To rebuild its agricultural sector, Afghanistan needed to improve agricultural productivity without wasting water or degrading the soil; to have research to find drought-resistant crops and seeds; to rehabilitate water wells, reservoirs, irrigation technologies and other infrastructure; and to create policies for food pricing to prevent price hikes and subsequent food shortages.
FERNANDO BERGUÑO ( Chile) said that many important points had been made during the day’s discussion, but he wanted to stress the fundamentally important point of the need to eliminate all forms of tariffs which distorted trade and created imbalances.
Trade and investment were mutually supportive, and the promotion of more fair and equal access to markets was a key to overcoming the food crisis and furthering agricultural development. He highlighted the upcoming high-level event on the economic crisis and food crisis, in areas emerging from conflicts, which was organized by Economic and Social Council.
JORGE VALERO ( Venezuela) said he supported the work of the Secretary-General’s high-level task force on the global food security crisis. The work of the Commission on Sustainable Development had also proved to be important. He supported some of the recommendations in the Secretary-General’s report, but not all of them. In a world where food production capacity was great, there should be no hunger. If what was produced was fairly distributed, all people should be sufficiently nourished. The global population would substantially increase by 2050. Much of that increase would take place in developing countries. The distribution of wealth in the world was increasingly unequal.
By 2020, he said, climate change would cause 50 million more people to suffer from hunger. If agro-fuels continued to be consumed at the current rate, the availability of cereals would drop, causing a spike in malnutrition, especially in southern Africa. He said 2 billion people depended on the products of 500 million small scale producers. But those farmers’ production and livelihood was being threatened by multinational firms like Monsanto and Cargil, which were responsible for food price increases and the destruction of traditional planting. Those worrying trends, however, were not reflected in the Secretary-General’s report.
He said the lack of food security for people in the South was especially grave. World peace depended on seeds being planted and being able to thrive, and on forests and animals being freed from exploitation. The right to food was enshrined in Venezuela’s legislation. Food sovereignty and security were national priorities.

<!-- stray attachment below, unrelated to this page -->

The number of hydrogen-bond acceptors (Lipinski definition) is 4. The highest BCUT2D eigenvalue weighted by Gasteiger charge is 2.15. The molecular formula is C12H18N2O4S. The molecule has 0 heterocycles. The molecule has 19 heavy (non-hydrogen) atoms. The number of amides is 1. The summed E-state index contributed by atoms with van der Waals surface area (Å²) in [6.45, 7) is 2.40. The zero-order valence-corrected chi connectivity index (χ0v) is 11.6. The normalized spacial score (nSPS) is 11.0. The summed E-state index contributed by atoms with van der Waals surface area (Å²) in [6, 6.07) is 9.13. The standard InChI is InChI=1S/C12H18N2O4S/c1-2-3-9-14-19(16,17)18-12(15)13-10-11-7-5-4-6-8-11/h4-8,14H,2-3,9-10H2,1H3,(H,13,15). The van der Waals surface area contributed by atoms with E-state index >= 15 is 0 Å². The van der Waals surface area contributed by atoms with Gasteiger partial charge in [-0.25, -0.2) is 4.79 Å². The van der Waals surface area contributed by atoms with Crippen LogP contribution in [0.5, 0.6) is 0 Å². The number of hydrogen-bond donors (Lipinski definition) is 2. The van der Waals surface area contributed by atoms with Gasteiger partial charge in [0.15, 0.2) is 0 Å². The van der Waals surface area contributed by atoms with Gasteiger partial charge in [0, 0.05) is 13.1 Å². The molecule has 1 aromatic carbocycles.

ABDOURAHMANE TRAORE ( Senegal) said that one out of three children born in the developing world was malnourished and, because of that, exhibited various ailments and developmental problems. To counter that situation, and to improve food security in general, it was crucial to assist smallholder farmers and to develop rural areas. However, no development measures could succeed, if developed countries continued their policies of subsidies and trade protectionism.
With regard to ODA, he said it was vital that donor countries upheld their stated commitments. There was also an urgent need to draw up and implement strategies for each country at the national level in order to effectively confront the scourge of poverty and hunger. In Senegal, the Government had launched a successful offensive against food insecurity. After just one year, the programme had shown impressive results. The country was now self-sufficient in rice -- the main foodstuff of the country -- and had increased its production of grain and horticulture. He said international support was vital for agricultural development; Senegal for one had been supported in its efforts by the United States Government through its Millennium Challenge Corporation, and he hoped that other donors would follow this path.
ARCHBISHOP CELESTINO MIGLIORE (Holy See) said that, for the first time, more than 1 billion people were undernourished, and although the world produced enough food for the global community, food demand continued to rise faster than agricultural production. Inequities and mismanagement of commodities and financial systems hampered the ability for all to live in a world free of hunger. As consumption patterns changed in developing countries, agricultural land was used for non-agricultural purposes or remained removed from production, and agricultural products were destined for non-nutritional purposes.
He said part of the solution lay in commitments in terms of climate change, and thus the United Nations was working for a successful outcome at the forthcoming Copenhagen conference. Turning to Africa, he spoke of the savannah which ran through 25 countries, from Senegal to South Africa, currently unproductive but endowed with immense agricultural potential. At the moment, he said, only 10 per cent of the savannah was being utilized, but a timely and correct policy based on medium- to small-scale farming could deliver the amazing results which had been experienced in other regions in the world, where the same policy was adopted 20 years ago. He said subsidies and the process of redefining the global cycle of production were also needed. Science and technology were not sufficient to tackle existing problems; they could be addressed only in the framework of solidarity and actions, as well as increased dignity for farmers.